Spreeder CX can import and accurately convert files with the following extensions.
Now you can speed read content from 46 file types!

  • abw
  • doc
  • docx
  • html
  • lwp
  • md
  • odt
  • pages
  • pages.zip
  • pdf
  • rst
  • rtf
  • sdw
  • tex
  • wpd
  • wps
  • zabw
  • cbc
  • cbr
  • cbz
  • chm
  • epub
  • fb2
  • htm
  • htmlz
  • lit
  • lrf
  • mobi
  • pdb
  • pml
  • prc
  • rb
  • snb
  • tcr
  • txtz
  • key
  • key.zip
  • odp
  • pps
  • ppsx
  • ppt
  • pptm
  • pptx
  • ps
  • sda
  • txt

A Fast Reading Technique – Weed out the bad information

Next I want to talk about the digital information explosion and offer a technique you can use to help weed out the bad information from the good.  If you’ve ever done any online research, you probably know what I mean when I say there’s some good information out there but there’s also a lot of information that’s not so good.

That’s because anyone can publish any information on the Internet.  The information doesn’t have to be well researched.  It doesn’t have to be verified for correctness.  It doesn’t even have to be edited.

All that’s needed is a web site and someone to put it there.  And that can be a problem when you’re trying to find reliable information about whatever topic you’re searching.

So where do you start?

Most people start reading on the first search engine results page and work their way down the listings that appear on this page.  Most people never even make it to the second page of search engine results or beyond.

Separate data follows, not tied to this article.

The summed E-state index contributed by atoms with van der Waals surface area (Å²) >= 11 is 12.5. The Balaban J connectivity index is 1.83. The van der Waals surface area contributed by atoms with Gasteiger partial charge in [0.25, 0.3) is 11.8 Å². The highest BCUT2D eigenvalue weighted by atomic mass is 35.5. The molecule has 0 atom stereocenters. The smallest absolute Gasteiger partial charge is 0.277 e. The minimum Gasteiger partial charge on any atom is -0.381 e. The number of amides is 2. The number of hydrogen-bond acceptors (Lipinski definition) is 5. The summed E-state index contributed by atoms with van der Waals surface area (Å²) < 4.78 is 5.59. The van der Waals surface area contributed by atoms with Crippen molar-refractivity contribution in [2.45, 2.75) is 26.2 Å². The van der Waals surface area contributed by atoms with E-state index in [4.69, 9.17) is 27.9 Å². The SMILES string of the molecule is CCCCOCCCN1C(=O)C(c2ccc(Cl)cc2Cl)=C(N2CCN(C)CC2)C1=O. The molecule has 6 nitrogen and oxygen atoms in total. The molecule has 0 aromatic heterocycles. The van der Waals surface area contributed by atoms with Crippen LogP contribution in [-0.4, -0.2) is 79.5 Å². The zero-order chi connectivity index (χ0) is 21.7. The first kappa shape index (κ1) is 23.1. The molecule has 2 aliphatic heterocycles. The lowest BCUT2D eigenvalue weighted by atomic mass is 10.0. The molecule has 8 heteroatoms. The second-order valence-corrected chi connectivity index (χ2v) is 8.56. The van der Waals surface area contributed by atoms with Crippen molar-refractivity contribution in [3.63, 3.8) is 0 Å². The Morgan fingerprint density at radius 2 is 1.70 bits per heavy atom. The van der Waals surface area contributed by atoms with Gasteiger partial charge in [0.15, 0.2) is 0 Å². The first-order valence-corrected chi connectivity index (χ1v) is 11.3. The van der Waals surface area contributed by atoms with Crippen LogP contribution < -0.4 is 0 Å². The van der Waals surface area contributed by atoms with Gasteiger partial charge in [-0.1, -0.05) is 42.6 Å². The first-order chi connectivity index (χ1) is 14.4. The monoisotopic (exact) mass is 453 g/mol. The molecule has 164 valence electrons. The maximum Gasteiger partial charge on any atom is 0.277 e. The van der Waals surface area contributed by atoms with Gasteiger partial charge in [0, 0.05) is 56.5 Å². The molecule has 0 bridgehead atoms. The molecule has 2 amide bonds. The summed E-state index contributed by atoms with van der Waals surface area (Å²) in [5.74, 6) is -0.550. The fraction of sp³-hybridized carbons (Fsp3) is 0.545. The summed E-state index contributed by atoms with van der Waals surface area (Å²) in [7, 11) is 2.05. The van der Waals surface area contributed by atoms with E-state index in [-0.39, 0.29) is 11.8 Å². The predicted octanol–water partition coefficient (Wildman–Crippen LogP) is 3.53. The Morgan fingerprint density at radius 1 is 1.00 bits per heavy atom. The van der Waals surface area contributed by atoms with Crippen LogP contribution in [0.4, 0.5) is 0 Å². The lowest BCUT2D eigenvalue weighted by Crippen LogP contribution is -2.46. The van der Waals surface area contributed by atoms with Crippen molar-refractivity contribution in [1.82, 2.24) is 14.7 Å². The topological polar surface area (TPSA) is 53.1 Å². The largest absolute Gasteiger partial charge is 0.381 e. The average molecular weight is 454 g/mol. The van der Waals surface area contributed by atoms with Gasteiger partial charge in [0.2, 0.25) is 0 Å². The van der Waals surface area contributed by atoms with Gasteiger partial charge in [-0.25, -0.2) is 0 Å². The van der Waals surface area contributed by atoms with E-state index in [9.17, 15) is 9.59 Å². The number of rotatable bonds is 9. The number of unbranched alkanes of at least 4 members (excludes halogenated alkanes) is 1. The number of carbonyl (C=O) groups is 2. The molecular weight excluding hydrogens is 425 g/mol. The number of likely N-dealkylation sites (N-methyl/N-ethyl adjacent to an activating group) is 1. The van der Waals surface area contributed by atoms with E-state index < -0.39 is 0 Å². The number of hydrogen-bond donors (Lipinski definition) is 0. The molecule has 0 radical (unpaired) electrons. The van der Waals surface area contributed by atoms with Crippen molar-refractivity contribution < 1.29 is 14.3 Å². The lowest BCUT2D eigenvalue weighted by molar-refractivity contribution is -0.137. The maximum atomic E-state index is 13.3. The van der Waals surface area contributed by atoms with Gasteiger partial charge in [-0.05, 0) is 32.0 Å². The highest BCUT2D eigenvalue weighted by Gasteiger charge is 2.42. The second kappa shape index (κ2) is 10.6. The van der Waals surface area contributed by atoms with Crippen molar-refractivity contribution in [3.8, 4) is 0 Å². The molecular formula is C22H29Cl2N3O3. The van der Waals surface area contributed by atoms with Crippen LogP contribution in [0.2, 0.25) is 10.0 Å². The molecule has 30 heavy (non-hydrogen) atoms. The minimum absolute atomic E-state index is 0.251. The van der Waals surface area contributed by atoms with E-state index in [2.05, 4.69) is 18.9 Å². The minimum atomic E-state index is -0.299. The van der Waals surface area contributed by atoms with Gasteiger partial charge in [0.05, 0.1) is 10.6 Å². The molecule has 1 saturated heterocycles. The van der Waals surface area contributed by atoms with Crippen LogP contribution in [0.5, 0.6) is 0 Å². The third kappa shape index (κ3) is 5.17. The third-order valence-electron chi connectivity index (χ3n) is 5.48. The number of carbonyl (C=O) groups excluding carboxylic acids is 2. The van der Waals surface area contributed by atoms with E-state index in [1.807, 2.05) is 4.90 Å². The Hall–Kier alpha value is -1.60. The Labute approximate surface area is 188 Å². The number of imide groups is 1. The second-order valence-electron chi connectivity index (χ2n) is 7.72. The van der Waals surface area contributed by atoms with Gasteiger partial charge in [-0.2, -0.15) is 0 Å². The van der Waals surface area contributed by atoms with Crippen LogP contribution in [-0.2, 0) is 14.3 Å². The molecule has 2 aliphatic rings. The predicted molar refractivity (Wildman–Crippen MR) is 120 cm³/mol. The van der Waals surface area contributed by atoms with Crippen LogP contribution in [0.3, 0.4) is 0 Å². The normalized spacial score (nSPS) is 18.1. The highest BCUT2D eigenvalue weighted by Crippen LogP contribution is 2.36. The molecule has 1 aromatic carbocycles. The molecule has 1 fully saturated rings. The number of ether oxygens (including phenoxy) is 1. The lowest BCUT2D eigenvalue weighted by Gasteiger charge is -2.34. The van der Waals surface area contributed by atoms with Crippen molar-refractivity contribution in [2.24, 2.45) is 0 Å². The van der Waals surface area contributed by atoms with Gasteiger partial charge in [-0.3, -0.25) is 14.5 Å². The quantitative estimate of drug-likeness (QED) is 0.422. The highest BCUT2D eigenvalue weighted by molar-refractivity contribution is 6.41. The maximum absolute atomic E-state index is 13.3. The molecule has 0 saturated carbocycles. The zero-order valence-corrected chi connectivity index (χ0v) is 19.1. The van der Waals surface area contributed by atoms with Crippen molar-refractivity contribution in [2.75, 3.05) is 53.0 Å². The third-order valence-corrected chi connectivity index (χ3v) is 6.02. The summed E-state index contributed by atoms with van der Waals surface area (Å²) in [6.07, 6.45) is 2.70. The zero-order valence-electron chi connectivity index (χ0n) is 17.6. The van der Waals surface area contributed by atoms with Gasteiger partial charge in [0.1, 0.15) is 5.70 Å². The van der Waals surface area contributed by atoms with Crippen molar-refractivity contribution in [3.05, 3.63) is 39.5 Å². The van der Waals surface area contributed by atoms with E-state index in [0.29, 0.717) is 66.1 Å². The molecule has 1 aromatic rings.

That’s not necessarily bad as long as you remember that a high search page rank doesn’t necessarily mean the information you’ll find on that site is accurate.  There are ways to get a web site ranked higher than the hundreds of others that might also maintain information about the same topic.

However, a high ranking doesn’t necessarily mean the information on a highly-ranked site is inaccurate, either.  That’s why you need to know what to look for.

Most important is to know whether the source of the information you are reading is dependable.  If it’s published by a government agency, a reputable educational institution, or a newspaper you’ve actually heard of before, the information is probably worth a closer look.

When you look more closely, check out the author to help determine whether he or she is credible.  An easy technique is by looking for information about the author’s background, credentials and/or affiliations.

You should also try to determine whether or not the author might be biased.  If you’re reading a story about a product that has a questionable track record or a lot of controversy surrounding it, and the story puts a positive spin on the product, there’s always a chance the author might not have objectively presented the facts.  If you find this to be the case, consider moving on.

Some other information you can find out simply from the page is whether or not the information presented is recent or recently revised.  You can also check to see whether the author lists sources, references, footnotes and any other information that can help substantiate and validate the information being presented.

Finally, take a look at what’s written and ask, “Does this even make sense?”  If the information is confusing, inconsistent, incomplete, or irrelevant, or if it contains grammatical and spelling errors, don’t waste any more time on it.  Move on until you find a more trustworthy source.

Once you find information you want to keep, make sure it’s saved in a way that’s organized and easily retrievable.  Most importantly, try to resist the temptation to print everything out.  Whether electronic or printed, nothing’s worse than being buried under a disorganized pile of papers!

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